There are infrastructure services such as the supply of water, sewerage, energy, communications and transport that may need to be monopolies and the community may need [compulsory] acquisition of land to enable provision. While commercial operations delivering services will use infrastructure, water and sewerage pipes, energy and communications transmission lines, highways and railways are probably better served by statutory authorities controlled by the state. Free market supply is possible but fraught. The US railroad experience was an early example of crony capitalism, which enriched the villains with land grants and did not deliver good services or value to the public.

I ask him for some quick opinions on current issues. Apropos of Russia and China, he confesses that although interested in foreign affairs, he hasn’t thought as deeply about such issues as he has about domestic ones. His general theme is that we should treat other countries as “friends” and “not assume that they have ulterior motives”. He thinks the West should perhaps be easier on Russia and try to see things from their perspective—taking a longer-term view of their interests and actions with respect to places like Ukraine and Crimea. Same goes for Chinese interests, in respect of which he thinks America can be unduly antagonistic.

I say I think I’m more of a pessimist than he is regarding the potential for fruitful negotiation with some regimes. He laughs, conceding that by temperament he’s a bit of an optimist.

What, I ask, if China is misbehaving—stealing or forcing transfers of intellectual property; manipulating trade rules to their own ends by over-subsidising particular industries, and so on?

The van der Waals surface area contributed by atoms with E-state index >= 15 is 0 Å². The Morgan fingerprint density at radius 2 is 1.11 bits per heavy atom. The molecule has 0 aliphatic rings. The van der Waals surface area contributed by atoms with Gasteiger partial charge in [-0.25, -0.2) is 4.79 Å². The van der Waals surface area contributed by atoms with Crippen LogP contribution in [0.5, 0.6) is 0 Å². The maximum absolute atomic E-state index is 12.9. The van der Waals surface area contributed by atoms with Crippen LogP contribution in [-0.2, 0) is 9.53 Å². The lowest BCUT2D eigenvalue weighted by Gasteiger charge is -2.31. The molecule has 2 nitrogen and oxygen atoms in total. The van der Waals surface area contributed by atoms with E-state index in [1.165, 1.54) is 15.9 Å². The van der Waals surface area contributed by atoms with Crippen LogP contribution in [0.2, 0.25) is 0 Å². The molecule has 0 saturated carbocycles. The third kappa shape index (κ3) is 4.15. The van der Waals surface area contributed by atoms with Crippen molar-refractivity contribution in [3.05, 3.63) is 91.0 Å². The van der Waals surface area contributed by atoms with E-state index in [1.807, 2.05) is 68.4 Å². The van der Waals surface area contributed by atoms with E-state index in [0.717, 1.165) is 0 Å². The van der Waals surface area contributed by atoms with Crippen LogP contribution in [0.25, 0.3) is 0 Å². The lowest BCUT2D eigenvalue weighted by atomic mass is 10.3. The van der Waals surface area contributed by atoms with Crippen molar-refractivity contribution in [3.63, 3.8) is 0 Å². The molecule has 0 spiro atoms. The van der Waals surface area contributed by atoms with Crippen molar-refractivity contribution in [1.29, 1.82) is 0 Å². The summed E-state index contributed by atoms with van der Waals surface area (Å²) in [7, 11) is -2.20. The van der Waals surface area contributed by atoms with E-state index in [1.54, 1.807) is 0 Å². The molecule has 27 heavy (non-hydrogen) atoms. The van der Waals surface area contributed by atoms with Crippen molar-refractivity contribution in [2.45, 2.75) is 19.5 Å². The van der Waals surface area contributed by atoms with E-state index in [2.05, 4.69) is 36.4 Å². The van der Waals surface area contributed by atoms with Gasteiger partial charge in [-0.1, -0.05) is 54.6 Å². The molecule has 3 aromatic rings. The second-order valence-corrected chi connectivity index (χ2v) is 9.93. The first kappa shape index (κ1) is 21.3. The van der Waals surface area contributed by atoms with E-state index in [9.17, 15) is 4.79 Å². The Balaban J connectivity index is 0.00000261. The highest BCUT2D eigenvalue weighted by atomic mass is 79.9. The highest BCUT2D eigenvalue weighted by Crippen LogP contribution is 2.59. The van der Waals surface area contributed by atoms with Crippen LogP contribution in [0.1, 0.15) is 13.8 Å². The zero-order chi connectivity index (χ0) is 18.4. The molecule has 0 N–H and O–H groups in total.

He says there’s probably a reason for taking strong measures with respect to trade and so on in the short term, but that in the long term free trade is better for everyone.

So he would countenance abandoning free-trade agreements in some circumstances to send a message?

He laughs. In most cases free-trade agreements are really regulated trade agreements anyway: “Free trade agreements are about the things that aren’t free trade.”

Where does he stand on the issue of drugs and drug liberalisation?

Like many libertarians, he’s sympathetic to the idea of some level of drug liberalisation. A believer in the dignity of the individual, he believes that an illegal drug trade can be a bad thing not just for the innocents who are caught up in it, but also for those dealing in drugs who can’t avail themselves of the protection of police and courts in difficult situations:

One of the problems with having an illegal drug trade is that people within that trade are not protected by the police or the court system. So if there are contracts broken, they have to sort it out themselves. And they normally do that by killing each other.

But he doesn’t believe in one-size-fits-all. Drug liberalisation, if it is to occur, should happen at a piecemeal pace rather than all at once—and the evidence of the effectiveness of each step should be measured before proceeding. Some drugs may need to stay illegal; some might be better dealt with as part of a legal regime. It’s a matter of the best use of scarce police resources.

Next up: monarchy or republic? “I can’t really understand why the monarchy works, but it does. It seems to be a good sort of civilising influence, this British system that we’ve come to—and the alternatives don’t necessarily buy you much.” If we were to become a republic, we’d need to think very hard about the best way to choose a figurehead that ensured stability and retained the best features of our current constitutional monarchy. He wouldn’t be in favour of a popularly elected president, although perhaps the people could “elect the electors” who might in turn make a bipartisan and sensible choice—avoiding an outcome where we have “a reality TV star or a porn star” as our head of state.